You want to sell your note for cash. When you sell it, you endorse your note over to the note buyer. An endorsement of a note is much like the endorsement of a check. A typical endorsement says: “For value received, pay to the order of (note buyer)” and must be signed and dated by the note seller.
The endorsement is usually written on the back of the note or on a separate piece of paper called an “allonge” that is permanently attached to the original note and becomes part of it.
This endorsement may be made “with recourse” or “without recourse.”
A note sold “with recourse” makes you liable to pay the note buyer if the payor doesn't make the payments.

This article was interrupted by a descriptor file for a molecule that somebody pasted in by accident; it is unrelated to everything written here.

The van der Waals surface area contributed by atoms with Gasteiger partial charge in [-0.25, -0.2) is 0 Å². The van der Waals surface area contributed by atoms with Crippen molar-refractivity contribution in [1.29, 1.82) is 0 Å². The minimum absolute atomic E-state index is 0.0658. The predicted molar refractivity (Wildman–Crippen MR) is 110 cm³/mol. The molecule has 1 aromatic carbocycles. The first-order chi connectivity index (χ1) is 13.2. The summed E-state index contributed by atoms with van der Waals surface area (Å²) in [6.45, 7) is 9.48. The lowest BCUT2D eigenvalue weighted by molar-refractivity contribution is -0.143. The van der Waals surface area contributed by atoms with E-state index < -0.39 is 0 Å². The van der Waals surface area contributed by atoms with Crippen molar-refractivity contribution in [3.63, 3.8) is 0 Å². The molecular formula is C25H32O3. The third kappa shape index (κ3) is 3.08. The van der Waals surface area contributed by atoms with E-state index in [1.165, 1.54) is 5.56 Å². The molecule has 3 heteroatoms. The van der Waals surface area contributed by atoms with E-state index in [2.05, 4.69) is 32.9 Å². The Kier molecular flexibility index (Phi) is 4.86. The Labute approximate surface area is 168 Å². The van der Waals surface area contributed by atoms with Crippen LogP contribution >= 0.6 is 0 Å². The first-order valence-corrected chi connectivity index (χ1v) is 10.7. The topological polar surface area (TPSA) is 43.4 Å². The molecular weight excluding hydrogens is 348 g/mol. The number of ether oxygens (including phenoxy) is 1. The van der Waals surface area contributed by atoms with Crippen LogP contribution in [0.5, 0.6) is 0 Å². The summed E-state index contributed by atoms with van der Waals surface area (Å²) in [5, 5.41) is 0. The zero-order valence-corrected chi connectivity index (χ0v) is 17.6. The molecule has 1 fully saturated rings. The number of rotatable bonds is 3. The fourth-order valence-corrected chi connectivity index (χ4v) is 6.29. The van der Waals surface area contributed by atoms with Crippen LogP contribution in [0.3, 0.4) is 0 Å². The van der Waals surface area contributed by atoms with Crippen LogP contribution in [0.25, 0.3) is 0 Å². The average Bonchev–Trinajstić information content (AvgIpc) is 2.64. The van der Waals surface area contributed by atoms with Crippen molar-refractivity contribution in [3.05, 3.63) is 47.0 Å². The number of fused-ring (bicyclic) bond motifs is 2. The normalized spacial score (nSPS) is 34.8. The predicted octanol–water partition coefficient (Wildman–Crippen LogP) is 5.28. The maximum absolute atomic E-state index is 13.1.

A note sold “without recourse” means that you do not have to pay if payments stop. If the endorsement makes no mention either way about recourse, the law says that the note is endorsed with recourse. This silence can be a trap for you if you are unwary.
If you intend to get out of the picture entirely, you must sign the endorsement with the two words, “without recourse.” If you fail to use the words “without recourse” in the endorsement, you are guaranteeing it and you will be liable to pay if the payor stops paying.